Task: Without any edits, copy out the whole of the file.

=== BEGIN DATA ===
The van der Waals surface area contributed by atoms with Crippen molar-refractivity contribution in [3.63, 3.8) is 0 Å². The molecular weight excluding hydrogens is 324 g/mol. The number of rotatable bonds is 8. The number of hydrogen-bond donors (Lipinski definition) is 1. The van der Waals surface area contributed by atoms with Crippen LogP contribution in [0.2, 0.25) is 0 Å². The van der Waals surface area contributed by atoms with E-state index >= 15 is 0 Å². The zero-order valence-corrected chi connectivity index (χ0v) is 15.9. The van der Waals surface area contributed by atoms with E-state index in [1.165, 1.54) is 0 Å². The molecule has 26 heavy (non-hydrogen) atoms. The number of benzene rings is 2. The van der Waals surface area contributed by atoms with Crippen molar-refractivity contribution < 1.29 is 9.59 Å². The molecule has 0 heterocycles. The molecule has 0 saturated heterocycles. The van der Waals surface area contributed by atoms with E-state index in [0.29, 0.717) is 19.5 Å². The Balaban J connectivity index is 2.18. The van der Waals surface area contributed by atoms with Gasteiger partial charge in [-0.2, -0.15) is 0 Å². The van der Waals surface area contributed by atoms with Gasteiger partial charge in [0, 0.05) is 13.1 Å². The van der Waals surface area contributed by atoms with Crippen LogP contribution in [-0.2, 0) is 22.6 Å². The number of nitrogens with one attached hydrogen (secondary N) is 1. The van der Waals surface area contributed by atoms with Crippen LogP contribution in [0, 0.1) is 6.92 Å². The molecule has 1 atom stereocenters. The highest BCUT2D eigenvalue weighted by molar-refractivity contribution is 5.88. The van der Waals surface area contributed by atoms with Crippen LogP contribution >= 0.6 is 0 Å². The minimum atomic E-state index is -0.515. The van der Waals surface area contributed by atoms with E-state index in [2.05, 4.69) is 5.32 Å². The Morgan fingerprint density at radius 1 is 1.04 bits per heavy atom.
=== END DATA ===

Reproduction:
The van der Waals surface area contributed by atoms with Crippen molar-refractivity contribution in [3.63, 3.8) is 0 Å². The molecular weight excluding hydrogens is 324 g/mol. The number of rotatable bonds is 8. The number of hydrogen-bond donors (Lipinski definition) is 1. The van der Waals surface area contributed by atoms with Crippen LogP contribution in [0.2, 0.25) is 0 Å². The van der Waals surface area contributed by atoms with E-state index >= 15 is 0 Å². The zero-order valence-corrected chi connectivity index (χ0v) is 15.9. The van der Waals surface area contributed by atoms with E-state index in [1.165, 1.54) is 0 Å². The molecule has 26 heavy (non-hydrogen) atoms. The number of benzene rings is 2. The van der Waals surface area contributed by atoms with Crippen molar-refractivity contribution < 1.29 is 9.59 Å². The molecule has 0 heterocycles. The molecule has 0 saturated heterocycles. The van der Waals surface area contributed by atoms with E-state index in [0.29, 0.717) is 19.5 Å². The Balaban J connectivity index is 2.18. The van der Waals surface area contributed by atoms with Gasteiger partial charge in [-0.2, -0.15) is 0 Å². The van der Waals surface area contributed by atoms with Gasteiger partial charge in [0, 0.05) is 13.1 Å². The van der Waals surface area contributed by atoms with Crippen LogP contribution in [-0.2, 0) is 22.6 Å². The number of nitrogens with one attached hydrogen (secondary N) is 1. The van der Waals surface area contributed by atoms with Crippen LogP contribution in [0, 0.1) is 6.92 Å². The molecule has 1 atom stereocenters. The highest BCUT2D eigenvalue weighted by molar-refractivity contribution is 5.88. The van der Waals surface area contributed by atoms with Crippen LogP contribution >= 0.6 is 0 Å². The minimum atomic E-state index is -0.515. The van der Waals surface area contributed by atoms with E-state index in [2.05, 4.69) is 5.32 Å². The Morgan fingerprint density at radius 1 is 1.04 bits per heavy atom.